Such was the very argument that I had hugged to my starving soul, at the time the things she spoke of had befallen, and it had consoled me as naught in life could have consoled me. Yet now that she employed it with such a scornful emphasis as to make me realise how far beneath her I really was, how immeasurably beyond my reach was she, it was as much consolation to me as confession without absolution may be to the perishing sinner. I answered nothing. I could not trust myself to speak. Besides, what was there that I could say?
“I summoned you back to Pesaro,” she continued pitilessly, “trusting in your fine words and deeming honest the offer of services you made me. Now that I know you, you are free to depart from Pesaro when you will.”
Despite my shame, I dared, at last, to raise my eyes. But her face was averted, and she saw nothing of the entreaty, nothing of the grief that might have told her how false were her conclusions. One thing alone there was might have explained my actions, might have revealed them in a new light; but that one thing I could not speak of.
I turned in silence, and in silence I quitted the room; for that, I thought, was, after all, the wisest answer I could make.
Despite Madonna Paola’s dismissal, I remained in Pesaro. Indeed, had I attempted to leave, it is probable that the Lord Filippo would have deterred me, for I was much grown in his esteem since the disclosures that had earned me the disfavour of Madonna. But I had no thought of going. I hoped against hope that anon she might melt to a kinder mood, or else that by yet aiding her, despite herself, to elude the Borgia alliance, I might earn her forgiveness for those matters in which she held that I had so gravely sinned against her.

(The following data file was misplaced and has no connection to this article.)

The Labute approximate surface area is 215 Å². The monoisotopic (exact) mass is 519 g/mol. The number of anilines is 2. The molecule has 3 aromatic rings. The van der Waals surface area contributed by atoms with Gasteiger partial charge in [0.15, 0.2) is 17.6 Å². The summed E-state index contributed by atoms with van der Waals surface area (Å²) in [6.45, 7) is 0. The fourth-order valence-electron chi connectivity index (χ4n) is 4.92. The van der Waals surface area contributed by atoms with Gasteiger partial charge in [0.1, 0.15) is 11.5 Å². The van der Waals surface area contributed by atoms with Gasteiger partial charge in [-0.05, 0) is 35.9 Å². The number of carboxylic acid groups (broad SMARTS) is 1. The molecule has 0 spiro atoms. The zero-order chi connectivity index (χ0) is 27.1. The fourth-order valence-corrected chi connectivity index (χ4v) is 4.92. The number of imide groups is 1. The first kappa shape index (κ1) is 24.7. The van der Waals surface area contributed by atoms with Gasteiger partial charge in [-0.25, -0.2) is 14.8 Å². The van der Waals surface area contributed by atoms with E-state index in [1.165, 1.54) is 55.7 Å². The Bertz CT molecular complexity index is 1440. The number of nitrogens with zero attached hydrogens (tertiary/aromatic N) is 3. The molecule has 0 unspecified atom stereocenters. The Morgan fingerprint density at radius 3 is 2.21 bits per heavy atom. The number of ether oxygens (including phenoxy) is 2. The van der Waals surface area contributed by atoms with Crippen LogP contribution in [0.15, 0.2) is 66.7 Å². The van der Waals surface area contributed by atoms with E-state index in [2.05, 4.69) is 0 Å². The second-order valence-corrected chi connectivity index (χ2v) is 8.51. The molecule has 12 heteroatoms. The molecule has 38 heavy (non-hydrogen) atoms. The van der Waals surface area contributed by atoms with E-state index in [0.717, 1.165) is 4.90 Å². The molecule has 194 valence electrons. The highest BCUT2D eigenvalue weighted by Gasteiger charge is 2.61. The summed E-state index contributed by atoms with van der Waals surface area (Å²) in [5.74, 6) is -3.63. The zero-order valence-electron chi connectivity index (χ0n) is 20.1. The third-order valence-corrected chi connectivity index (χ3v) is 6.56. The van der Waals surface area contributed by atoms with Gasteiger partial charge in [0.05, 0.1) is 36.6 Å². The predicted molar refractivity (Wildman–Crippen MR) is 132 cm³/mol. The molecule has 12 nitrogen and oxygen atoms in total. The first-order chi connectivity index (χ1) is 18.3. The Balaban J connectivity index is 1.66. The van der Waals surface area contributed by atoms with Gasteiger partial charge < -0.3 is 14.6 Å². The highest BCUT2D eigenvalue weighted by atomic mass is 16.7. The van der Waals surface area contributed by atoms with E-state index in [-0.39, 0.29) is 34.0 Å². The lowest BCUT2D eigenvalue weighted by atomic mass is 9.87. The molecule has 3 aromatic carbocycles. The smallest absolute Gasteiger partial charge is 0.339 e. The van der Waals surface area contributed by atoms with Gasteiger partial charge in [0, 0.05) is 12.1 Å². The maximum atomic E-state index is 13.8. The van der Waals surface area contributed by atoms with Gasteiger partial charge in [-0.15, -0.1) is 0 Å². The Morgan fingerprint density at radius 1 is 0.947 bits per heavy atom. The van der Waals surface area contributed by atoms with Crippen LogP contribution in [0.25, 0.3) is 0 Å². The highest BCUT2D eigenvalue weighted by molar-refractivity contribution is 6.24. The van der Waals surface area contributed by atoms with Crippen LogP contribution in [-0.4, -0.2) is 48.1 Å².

The epithalamium, meanwhile, was forgotten utterly and I spent my days in conceiving wild plans to save her from the Lord Ignacio, only to abandon them when in more sober moments their impracticable quality was borne in upon me.
In this fashion some six weeks went by, and during the time she never once addressed me. We saw much during those days of the Governor of Cesena. Indeed his time seemed mainly spent in coming and going ’twixt Cesena and Pesaro, and it needed no keen penetration to discern the attraction that brought him. He was ever all attention to Madonna, and there were times when I feared that perhaps she had been drawn into accepting the aid that once before he had proffered. But these fears were short-lived, for, as time sped, Madonna’s aversion to the man grew plain for all to see. Yet he persisted until the very eve, almost, of her betrothal to Ignacio.